PART FOUR --
This page last updated: May 17, 2003.
News: I added an entirely new page dedicated to Australian domestic containers thanks to a huge photo contribution from James Koretsky.
Contact me at: [email protected]
Photos by Matt Hannes unless noted.
Background Information on Non-Standard Containers:
The International Standards Organization (ISO) set container dimension standards in the mid-1960s. These standards allowed for containers with lengths of 10, 20, 30, or 40 feet. Width was fixed at 8'-0" and height was 8'-6". The 10' and 30' containers never caught on, and few were ever used in international service. Later on, "high-cube" containers became a standard with 9'-6" height. In the early 1980s, APL introduced the 45' high-cube container, which also became an international standard container.
Since several shipping companies were operating containers before the ISO set standard sizes, they were left with fleets of containers that could not be interchanged with other operators. Companies who were in this situation included Matson Navigation, SeaTrain Lines, and container-pioneer Sea Land Service. Since Matson operates a closed route (that is, one without much interchange with other shippers), it chose to disregard the standard and continues to use 24' containers today. SeaTrain eventually converted to ISO standards, as did Sea Land, although the latter's fleet would not be fully standardized until the mid-1980s.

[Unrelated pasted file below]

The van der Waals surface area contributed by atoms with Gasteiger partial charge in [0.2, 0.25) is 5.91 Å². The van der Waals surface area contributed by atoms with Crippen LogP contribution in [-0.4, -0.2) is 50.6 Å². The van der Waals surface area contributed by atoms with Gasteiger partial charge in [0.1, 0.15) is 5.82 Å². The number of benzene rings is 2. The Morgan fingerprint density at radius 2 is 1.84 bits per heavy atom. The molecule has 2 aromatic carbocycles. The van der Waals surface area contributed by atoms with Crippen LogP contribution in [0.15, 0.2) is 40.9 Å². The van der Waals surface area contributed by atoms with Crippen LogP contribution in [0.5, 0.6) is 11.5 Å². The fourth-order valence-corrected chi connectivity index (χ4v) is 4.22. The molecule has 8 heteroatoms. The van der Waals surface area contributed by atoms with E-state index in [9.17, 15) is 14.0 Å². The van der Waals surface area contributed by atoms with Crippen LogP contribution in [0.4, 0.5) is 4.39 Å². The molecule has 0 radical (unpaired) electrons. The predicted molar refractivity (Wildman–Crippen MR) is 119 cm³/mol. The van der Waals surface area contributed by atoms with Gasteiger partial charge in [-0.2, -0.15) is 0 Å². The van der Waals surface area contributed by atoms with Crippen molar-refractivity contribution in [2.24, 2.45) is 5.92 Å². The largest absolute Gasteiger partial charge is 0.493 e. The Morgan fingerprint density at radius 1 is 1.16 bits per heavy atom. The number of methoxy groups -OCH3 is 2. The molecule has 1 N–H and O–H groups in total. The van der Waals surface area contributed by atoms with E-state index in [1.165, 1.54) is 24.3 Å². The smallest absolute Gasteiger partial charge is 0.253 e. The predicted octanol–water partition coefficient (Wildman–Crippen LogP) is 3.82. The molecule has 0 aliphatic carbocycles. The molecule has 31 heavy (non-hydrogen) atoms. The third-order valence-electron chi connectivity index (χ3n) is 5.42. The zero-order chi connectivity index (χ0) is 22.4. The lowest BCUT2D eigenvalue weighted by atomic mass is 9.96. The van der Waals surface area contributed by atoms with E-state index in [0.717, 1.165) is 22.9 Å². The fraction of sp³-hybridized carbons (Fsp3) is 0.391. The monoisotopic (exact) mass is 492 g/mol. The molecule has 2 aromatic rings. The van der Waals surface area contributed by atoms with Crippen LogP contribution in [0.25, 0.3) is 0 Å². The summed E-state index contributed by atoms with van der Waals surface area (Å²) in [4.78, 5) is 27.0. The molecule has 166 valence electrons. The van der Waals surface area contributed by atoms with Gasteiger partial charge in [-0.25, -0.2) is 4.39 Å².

There are also many specialized containers in existence that do not interchange and so do not follow the ISO standard sizes. In addition, North America and Europe both have "domestic" containers, which do not travel outside their respective home continents. Europe's domestic containers generally follow the ISO lengths but have varying widths.
Enough chat...on with the photos:
Matson Navigation's 24' containers:
Matson Navigation Company initiated Pacific containerization in 1958 with a fleet of 24' containers. Matson chooses to continue to use 24' containers today on its routes from the West Coast to Hawaii.
A Matson 24' corrugated-side dry van container. (Photo by Ed McCaslin)
A Matson 24' fixed-end flatrack container. (Photo by Gary Hannes)
SeaTrain's 27' containers:
SeaTrain (who went bankrupt in 1981) was known for its fleet of 27' containers. They're almost entirely extinct these days, except if you're lucky enough to find one in use as a storage unit like the one below.
Sea-Land's 35' containers:
Sea-Land Service, the company who created the sea container as we know it today, started out with 35' containers and continued to use them through the early 1980s.
Here are three views of SEAU 20507, a 35' refrigerated container, courtesy of Jim Eager:
European domestic containers:
Many domestic European container operators use 2.5-meter wide containers. This is to accomodate slightly larger European pallets. Although these containers sometimes have an ISO-assigned size code, they are not considered a world standard size. Some containers also have special lengths...7.45 meters (24.4 feet) and 13.60 meters (44.6 feet) are common.
ALNU 7452706; registered owner is ECR Gordijn Containers BV. This is a 7.45m long ISO type D5G1 container. Note the stacking posts at 20' to allow it to stack with standard 20' ISO containers. This is also a high-cube container (9'-6" tall). (Photo by Cor Rood)
NEW! AXIS 13.60x2.5x2.5m container. ISO class KDG1. (Photo by A. Lindner)